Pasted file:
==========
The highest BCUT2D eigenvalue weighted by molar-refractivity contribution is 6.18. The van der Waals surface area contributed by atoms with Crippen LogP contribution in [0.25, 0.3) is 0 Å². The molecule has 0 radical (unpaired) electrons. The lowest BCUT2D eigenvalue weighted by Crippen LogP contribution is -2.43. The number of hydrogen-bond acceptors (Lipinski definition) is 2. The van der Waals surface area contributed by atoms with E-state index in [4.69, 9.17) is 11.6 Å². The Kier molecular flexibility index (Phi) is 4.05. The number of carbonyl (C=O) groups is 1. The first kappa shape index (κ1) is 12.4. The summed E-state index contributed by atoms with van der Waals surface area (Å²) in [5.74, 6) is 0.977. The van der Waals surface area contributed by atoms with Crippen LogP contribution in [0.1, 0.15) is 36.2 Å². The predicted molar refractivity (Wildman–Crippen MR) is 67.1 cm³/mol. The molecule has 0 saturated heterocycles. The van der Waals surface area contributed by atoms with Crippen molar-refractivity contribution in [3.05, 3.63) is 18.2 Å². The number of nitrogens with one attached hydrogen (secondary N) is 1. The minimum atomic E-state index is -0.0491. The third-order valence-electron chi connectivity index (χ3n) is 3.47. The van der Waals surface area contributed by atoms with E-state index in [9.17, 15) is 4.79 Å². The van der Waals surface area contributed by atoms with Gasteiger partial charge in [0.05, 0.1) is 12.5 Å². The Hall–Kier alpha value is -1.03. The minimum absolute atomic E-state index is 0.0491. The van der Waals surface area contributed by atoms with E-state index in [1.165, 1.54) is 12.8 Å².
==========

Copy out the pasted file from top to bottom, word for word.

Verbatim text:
The highest BCUT2D eigenvalue weighted by molar-refractivity contribution is 6.18. The van der Waals surface area contributed by atoms with Crippen LogP contribution in [0.25, 0.3) is 0 Å². The molecule has 0 radical (unpaired) electrons. The lowest BCUT2D eigenvalue weighted by Crippen LogP contribution is -2.43. The number of hydrogen-bond acceptors (Lipinski definition) is 2. The van der Waals surface area contributed by atoms with E-state index in [4.69, 9.17) is 11.6 Å². The Kier molecular flexibility index (Phi) is 4.05. The number of carbonyl (C=O) groups is 1. The first kappa shape index (κ1) is 12.4. The summed E-state index contributed by atoms with van der Waals surface area (Å²) in [5.74, 6) is 0.977. The van der Waals surface area contributed by atoms with Crippen LogP contribution in [0.1, 0.15) is 36.2 Å². The predicted molar refractivity (Wildman–Crippen MR) is 67.1 cm³/mol. The molecule has 0 saturated heterocycles. The van der Waals surface area contributed by atoms with Crippen molar-refractivity contribution in [3.05, 3.63) is 18.2 Å². The number of nitrogens with one attached hydrogen (secondary N) is 1. The minimum atomic E-state index is -0.0491. The third-order valence-electron chi connectivity index (χ3n) is 3.47. The van der Waals surface area contributed by atoms with E-state index in [9.17, 15) is 4.79 Å². The van der Waals surface area contributed by atoms with Gasteiger partial charge in [0.05, 0.1) is 12.5 Å². The Hall–Kier alpha value is -1.03. The minimum absolute atomic E-state index is 0.0491. The van der Waals surface area contributed by atoms with E-state index in [1.165, 1.54) is 12.8 Å².